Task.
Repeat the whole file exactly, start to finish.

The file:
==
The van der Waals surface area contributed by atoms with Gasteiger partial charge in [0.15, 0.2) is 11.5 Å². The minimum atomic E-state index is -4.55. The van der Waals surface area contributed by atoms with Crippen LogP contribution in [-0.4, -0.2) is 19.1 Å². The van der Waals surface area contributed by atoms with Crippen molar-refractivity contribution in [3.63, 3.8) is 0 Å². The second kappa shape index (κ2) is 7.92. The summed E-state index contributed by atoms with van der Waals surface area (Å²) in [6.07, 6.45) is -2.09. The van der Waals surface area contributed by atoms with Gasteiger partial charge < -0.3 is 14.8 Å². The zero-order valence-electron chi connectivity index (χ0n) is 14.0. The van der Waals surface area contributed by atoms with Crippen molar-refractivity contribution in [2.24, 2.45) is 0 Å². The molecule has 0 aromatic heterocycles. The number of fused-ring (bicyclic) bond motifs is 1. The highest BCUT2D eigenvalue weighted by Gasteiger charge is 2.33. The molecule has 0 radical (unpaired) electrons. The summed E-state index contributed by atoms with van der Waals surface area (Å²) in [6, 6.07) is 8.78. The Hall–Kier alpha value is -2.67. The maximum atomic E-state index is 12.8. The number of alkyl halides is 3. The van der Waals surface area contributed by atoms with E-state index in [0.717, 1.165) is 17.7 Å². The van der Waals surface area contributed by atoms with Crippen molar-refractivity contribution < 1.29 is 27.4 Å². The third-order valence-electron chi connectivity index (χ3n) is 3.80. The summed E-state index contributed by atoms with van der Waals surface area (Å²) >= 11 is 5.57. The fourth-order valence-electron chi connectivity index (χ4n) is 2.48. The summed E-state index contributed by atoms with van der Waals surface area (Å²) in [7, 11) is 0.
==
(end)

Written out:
The van der Waals surface area contributed by atoms with Gasteiger partial charge in [0.15, 0.2) is 11.5 Å². The minimum atomic E-state index is -4.55. The van der Waals surface area contributed by atoms with Crippen LogP contribution in [-0.4, -0.2) is 19.1 Å². The van der Waals surface area contributed by atoms with Crippen molar-refractivity contribution in [3.63, 3.8) is 0 Å². The second kappa shape index (κ2) is 7.92. The summed E-state index contributed by atoms with van der Waals surface area (Å²) in [6.07, 6.45) is -2.09. The van der Waals surface area contributed by atoms with Gasteiger partial charge < -0.3 is 14.8 Å². The zero-order valence-electron chi connectivity index (χ0n) is 14.0. The van der Waals surface area contributed by atoms with Crippen molar-refractivity contribution in [2.24, 2.45) is 0 Å². The molecule has 0 aromatic heterocycles. The number of fused-ring (bicyclic) bond motifs is 1. The highest BCUT2D eigenvalue weighted by Gasteiger charge is 2.33. The molecule has 0 radical (unpaired) electrons. The summed E-state index contributed by atoms with van der Waals surface area (Å²) in [6, 6.07) is 8.78. The Hall–Kier alpha value is -2.67. The maximum atomic E-state index is 12.8. The number of alkyl halides is 3. The van der Waals surface area contributed by atoms with E-state index in [0.717, 1.165) is 17.7 Å². The van der Waals surface area contributed by atoms with Crippen molar-refractivity contribution < 1.29 is 27.4 Å². The third-order valence-electron chi connectivity index (χ3n) is 3.80. The summed E-state index contributed by atoms with van der Waals surface area (Å²) >= 11 is 5.57. The fourth-order valence-electron chi connectivity index (χ4n) is 2.48. The summed E-state index contributed by atoms with van der Waals surface area (Å²) in [7, 11) is 0.